mom2spiritedboys is the mother of two very spirited boys and is now embracing extreme parenting in the trenches after trying to fight it for many years. She is married to a wonderful man who works hard to ignore the state of disrepair of their home and made her the happiest woman on earth when he took over laundry duty in its entirety in September 2009. You can read more from her at her personal blog Spirited Blessings



Saturday, March 26, 2011

Staring - How to see special needs children

Recently, I wrote the article below for our local newspaper, and thought it would spark some interesting conversation on Hopeful Parents. Ok, I'm totally reusing this because I was on a hiatus from caregiving but that's next month's story. Enjoy! :)


For many people, encountering a child with a disability can cause a bit of uneasiness.


Should I stare? Should I not stare? Should I keep my child from staring? Should I pull my child away? Should I ask questions or not ask questions.? Is it any of my business?


Medically fragile children are a part of mainstream society more than ever before.


As the father of two children with cerebral palsy, I’m a very active person along with my family. We go on walks at parks or at the mall and to many other family destinations.


Sadly, people in public do not know how to interact with my children. I feel they are missing out on an opportunity to not only learn about my kids but also to possibly learn something about themselves.


Everyone stares.


While at the mall, I once witnessed a person staring at my child. Perhaps it was her wheelchair, her trach tube protruding from her neck or her slightly crooked smile from her cleft lip, I‘m uncertain as to why.


As we locked gazes, I could see the recognition of my child’s disability, then the awkward moment of what to do next, as we silently passed one another.


Staring is a normal response when we see anyone who is a deviant from the norm. I understand staring is part of the deal when you try to give your child every opportunity to be fully included in society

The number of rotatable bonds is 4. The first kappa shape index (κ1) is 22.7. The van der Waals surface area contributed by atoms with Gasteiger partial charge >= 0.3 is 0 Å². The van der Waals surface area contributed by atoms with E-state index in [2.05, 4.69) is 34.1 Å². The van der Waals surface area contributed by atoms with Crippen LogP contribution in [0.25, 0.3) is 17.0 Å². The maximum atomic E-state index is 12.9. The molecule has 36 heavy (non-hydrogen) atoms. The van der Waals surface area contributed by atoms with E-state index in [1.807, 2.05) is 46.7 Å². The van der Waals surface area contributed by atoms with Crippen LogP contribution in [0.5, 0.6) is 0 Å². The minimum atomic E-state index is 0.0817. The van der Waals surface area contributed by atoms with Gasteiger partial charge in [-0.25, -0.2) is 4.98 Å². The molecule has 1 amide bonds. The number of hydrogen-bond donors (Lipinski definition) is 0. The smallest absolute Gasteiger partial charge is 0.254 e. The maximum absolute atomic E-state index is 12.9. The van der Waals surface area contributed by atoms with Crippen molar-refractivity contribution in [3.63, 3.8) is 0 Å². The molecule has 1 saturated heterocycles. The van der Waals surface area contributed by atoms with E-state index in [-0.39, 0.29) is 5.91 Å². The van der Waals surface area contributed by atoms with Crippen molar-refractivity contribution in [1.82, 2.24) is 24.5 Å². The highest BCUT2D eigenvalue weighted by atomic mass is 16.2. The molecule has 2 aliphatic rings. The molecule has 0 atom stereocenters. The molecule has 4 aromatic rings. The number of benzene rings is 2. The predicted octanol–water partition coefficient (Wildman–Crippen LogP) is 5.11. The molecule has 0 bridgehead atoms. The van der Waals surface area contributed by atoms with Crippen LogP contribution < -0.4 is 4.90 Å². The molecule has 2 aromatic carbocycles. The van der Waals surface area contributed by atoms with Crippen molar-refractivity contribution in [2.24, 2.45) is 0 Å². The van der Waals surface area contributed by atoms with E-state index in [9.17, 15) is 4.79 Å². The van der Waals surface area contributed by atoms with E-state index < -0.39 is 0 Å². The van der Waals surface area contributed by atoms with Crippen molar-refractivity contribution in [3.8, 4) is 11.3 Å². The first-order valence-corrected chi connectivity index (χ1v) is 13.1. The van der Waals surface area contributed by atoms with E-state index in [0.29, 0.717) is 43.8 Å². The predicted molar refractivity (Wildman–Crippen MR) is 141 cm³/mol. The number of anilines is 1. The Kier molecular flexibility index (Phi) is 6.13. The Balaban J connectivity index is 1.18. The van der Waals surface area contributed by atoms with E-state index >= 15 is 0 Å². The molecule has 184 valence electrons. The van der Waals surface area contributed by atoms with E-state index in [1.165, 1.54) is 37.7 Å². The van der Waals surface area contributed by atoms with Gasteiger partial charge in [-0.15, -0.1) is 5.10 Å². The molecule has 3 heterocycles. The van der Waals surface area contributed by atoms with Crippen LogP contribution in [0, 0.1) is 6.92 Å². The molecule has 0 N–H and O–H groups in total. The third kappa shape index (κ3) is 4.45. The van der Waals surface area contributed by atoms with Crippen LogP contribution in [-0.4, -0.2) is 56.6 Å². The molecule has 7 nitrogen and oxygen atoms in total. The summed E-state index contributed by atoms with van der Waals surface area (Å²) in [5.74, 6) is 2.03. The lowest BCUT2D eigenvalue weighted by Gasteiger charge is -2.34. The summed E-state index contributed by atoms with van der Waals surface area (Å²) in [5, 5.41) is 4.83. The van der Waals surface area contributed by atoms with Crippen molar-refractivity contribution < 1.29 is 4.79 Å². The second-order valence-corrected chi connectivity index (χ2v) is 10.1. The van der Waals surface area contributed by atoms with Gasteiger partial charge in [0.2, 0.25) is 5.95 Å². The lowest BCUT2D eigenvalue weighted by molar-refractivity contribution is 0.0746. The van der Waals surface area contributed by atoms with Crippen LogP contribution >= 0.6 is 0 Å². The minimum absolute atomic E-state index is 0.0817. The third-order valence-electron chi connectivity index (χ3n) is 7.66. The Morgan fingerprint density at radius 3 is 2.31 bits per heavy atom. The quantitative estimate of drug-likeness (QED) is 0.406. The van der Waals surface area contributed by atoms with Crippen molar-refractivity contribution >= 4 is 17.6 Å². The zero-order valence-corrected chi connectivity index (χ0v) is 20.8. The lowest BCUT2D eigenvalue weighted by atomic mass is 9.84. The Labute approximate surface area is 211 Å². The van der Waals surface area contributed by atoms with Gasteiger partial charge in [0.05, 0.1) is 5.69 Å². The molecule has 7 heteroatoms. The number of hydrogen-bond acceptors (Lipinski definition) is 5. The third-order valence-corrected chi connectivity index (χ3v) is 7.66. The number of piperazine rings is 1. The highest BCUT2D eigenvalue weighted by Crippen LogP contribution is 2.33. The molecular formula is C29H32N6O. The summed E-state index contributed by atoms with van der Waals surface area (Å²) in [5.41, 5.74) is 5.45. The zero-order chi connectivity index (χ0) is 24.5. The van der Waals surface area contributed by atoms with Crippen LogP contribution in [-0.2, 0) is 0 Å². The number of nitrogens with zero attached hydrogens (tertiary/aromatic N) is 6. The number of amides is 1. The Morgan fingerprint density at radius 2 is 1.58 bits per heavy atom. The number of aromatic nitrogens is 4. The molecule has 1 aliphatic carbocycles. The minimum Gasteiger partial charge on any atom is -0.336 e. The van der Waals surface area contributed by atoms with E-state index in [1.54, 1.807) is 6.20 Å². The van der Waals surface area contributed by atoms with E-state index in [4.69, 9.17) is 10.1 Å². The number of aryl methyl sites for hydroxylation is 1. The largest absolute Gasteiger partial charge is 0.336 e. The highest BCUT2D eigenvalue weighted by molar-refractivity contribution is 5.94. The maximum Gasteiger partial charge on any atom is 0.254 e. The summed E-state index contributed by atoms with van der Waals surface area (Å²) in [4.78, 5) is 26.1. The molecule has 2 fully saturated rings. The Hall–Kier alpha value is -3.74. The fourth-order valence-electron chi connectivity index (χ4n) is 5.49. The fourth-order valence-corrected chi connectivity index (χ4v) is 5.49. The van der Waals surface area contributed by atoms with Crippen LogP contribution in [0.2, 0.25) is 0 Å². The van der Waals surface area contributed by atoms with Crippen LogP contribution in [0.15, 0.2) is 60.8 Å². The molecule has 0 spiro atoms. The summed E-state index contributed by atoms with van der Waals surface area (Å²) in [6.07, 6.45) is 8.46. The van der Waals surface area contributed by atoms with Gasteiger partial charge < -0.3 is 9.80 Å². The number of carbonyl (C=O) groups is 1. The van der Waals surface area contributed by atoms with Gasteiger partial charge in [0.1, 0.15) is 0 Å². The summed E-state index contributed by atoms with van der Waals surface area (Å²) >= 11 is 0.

Even I stare. My stare is out of amazement for the family supporting that child because I know all too well what it‘s like.


Although what I’m trying to communicate is that I do not have fear or guilt associated with my stare; I try not to offer a smile rooted in sympathy either.


Instead, I focus on the child and try to see them as a person first. Then I wonder about their age, their name and what they do for fun or if they are like my children.


Sometimes my curiosity leads me to ask questions or simply give a nod of acknowledgement to the child and/or family.


Advice on staring


My stare is still wrong, especially when I do not follow it with direct communication to the child and family.


If I could give any piece of advice it wouldn’t be ‘don’t stare,’ but rather follow-up your stare with a question, an opportunity to learn.


But, be sensitive because there are some families who just want to blend in so you may not always get the answer you expect (at least you tried to help the family feel less isolated).


If you are too fearful of asking yourself then learn from children. Children are our best examples.


Many do not have preconceived notions and are naturally lead by their curiosity.


I’ve been filled with happiness countless times when children ask us what’s wrong with our daughters. I’m just like many other parents I know. I’d never miss a chance to talk about my kids.


It creates an opportunity to understand how much all kids are alike. Whether it’s pointing out her black Converse All-Stars or noticing the sparkling pink hearts on her t-short, kids almost always get it right.


Staring is ok, but it’s especially ok when followed by asking a few simple questions. Ask their names. Ask their favorite color or movie. Just ask.


Questions weren’t always easy 


Being on the receiving end of questions from strangers wasn’t always as easy as it is now.


In the early stages, the realization of being a parent of a special needs child created feelings of isolation. Not only were all of my dreams for my children short-changed, but I didn’t want to interact with people staring at me and my family.


Eventually though, answering questions and explaining my daughter’s condition gave me comfort.

Staring, on the other hand, became a normal part of our lives so I learned to embrace it.